Global Building Code Boosts Insulation Requirements
The International Code Council, responsible for energy efficiency standards for buildings in the US, issued an update of the 2012 International Energy Conservation Code (IECC).
Among other changes, the 2012 code contains more stringent requirements for insulation in new buildings throughout most of the United States in order to improve the energy efficiency of buildings, according to Heimo Scheuch, CEO of brick manufacturer Wienerberger.
The new minimum standard for insulation will be R20, where R-value is the measure of heat flow resistance. As a result, the traditional 2×4-inch framed wall with batt insulation does not meet the 2012 code.
Code compliance can now be achieved in two ways, according to Scheuch. Contractors can use 2×6-inch studs with batt insulation. Conversely, they can add continuous sheet insulation to 2×4-inch stud construction.
Wienerberger’s North American subsidiary, General Shale, based in Johnson City, Tenn., touts its Endurance RS4 Structural Brick, as a solution to the 2012 code requirement, using RS4 bricks with continuous sheet insulation. Attaching continuous sheet insulation to studs creates a “wall” next to exterior brick and minimizes heat loss by providing a weather-resistant barrier.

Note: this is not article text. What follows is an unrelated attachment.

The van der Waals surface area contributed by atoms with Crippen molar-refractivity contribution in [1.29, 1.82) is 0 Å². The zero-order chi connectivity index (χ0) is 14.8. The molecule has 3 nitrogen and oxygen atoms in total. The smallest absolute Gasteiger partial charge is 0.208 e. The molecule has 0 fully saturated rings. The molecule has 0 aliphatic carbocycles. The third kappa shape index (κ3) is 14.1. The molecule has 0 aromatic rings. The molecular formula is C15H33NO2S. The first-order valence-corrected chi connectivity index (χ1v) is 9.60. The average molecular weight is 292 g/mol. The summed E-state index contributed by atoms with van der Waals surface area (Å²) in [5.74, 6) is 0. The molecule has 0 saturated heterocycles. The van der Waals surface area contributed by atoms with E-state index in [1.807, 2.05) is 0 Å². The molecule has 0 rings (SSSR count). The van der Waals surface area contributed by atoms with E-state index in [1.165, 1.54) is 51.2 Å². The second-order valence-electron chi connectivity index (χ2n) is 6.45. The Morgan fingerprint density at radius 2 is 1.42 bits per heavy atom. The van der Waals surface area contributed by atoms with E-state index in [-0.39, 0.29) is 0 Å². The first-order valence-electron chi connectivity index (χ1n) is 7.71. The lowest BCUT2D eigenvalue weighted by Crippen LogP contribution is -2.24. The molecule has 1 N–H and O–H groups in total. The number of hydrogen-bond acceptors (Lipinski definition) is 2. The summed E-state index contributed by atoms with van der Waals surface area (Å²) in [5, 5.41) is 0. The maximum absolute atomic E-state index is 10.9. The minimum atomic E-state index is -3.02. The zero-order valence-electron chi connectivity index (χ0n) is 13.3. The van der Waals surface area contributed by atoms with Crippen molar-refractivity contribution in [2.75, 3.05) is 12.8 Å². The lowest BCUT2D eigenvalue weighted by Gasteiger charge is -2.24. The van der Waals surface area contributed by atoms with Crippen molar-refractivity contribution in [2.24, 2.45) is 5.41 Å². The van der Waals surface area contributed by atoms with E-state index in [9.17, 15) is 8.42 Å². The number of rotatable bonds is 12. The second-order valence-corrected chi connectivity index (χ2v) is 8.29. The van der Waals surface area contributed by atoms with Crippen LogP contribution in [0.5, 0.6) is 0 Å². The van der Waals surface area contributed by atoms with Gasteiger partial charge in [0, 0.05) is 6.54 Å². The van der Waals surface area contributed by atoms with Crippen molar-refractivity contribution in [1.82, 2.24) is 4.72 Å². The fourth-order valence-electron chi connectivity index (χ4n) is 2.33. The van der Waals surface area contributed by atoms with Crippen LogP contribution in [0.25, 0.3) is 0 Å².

- The World Resources Institute Scope 2 Guidance: A Verifier’s Perspective
- Beyond Compliance: Applying a Risk Lens to Your EHS Practice
- Choosing the Correct Emission Control Technology
- Shifting the Focus from End-of-Life Recycling to Continuous Product Lifecycles
- Addressing Regulatory Trends with UVC LED-based Sensors
- 6 for 2016: Global Energy Market Trends
- Just the Facts: 8 Popular Misconceptions about LEDs & Controls
- Best Practices in Electricity Procurement
- Building Energy Benchmarking & Transparency Laws
- Mobility from the Plant Floor to the Store Door: Improve Safety, Accuracy and Productivity